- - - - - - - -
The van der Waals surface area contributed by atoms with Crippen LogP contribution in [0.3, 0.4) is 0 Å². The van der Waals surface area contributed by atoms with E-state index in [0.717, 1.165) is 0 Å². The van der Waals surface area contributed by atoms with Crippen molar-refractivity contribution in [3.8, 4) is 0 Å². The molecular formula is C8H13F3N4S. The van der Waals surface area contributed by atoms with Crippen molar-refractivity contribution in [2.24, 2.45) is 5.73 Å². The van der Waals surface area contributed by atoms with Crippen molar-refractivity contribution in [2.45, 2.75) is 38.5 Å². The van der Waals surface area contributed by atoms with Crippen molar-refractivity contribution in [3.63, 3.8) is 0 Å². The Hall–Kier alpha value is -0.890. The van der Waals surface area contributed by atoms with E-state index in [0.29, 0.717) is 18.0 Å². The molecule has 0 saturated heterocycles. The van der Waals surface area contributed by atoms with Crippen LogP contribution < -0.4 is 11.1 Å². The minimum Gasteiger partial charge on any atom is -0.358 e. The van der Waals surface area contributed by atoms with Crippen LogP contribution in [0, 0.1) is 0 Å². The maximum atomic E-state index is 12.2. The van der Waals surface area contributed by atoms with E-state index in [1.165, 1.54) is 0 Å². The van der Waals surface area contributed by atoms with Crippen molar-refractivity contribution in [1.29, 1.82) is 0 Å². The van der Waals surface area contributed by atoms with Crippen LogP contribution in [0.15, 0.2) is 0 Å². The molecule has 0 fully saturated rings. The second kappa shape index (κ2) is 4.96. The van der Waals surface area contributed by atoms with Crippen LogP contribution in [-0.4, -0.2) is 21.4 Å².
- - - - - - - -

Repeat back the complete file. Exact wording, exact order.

The van der Waals surface area contributed by atoms with Crippen LogP contribution in [0.3, 0.4) is 0 Å². The van der Waals surface area contributed by atoms with E-state index in [0.717, 1.165) is 0 Å². The van der Waals surface area contributed by atoms with Crippen molar-refractivity contribution in [3.8, 4) is 0 Å². The molecular formula is C8H13F3N4S. The van der Waals surface area contributed by atoms with Crippen molar-refractivity contribution in [2.24, 2.45) is 5.73 Å². The van der Waals surface area contributed by atoms with Crippen molar-refractivity contribution in [2.45, 2.75) is 38.5 Å². The van der Waals surface area contributed by atoms with Crippen molar-refractivity contribution in [3.63, 3.8) is 0 Å². The Hall–Kier alpha value is -0.890. The van der Waals surface area contributed by atoms with E-state index in [0.29, 0.717) is 18.0 Å². The molecule has 0 saturated heterocycles. The van der Waals surface area contributed by atoms with Crippen LogP contribution < -0.4 is 11.1 Å². The minimum Gasteiger partial charge on any atom is -0.358 e. The van der Waals surface area contributed by atoms with Crippen LogP contribution in [0, 0.1) is 0 Å². The maximum atomic E-state index is 12.2. The van der Waals surface area contributed by atoms with E-state index in [1.165, 1.54) is 0 Å². The van der Waals surface area contributed by atoms with Crippen molar-refractivity contribution in [1.29, 1.82) is 0 Å². The van der Waals surface area contributed by atoms with Crippen LogP contribution in [0.15, 0.2) is 0 Å². The molecule has 0 fully saturated rings. The second kappa shape index (κ2) is 4.96. The van der Waals surface area contributed by atoms with Crippen LogP contribution in [-0.4, -0.2) is 21.4 Å².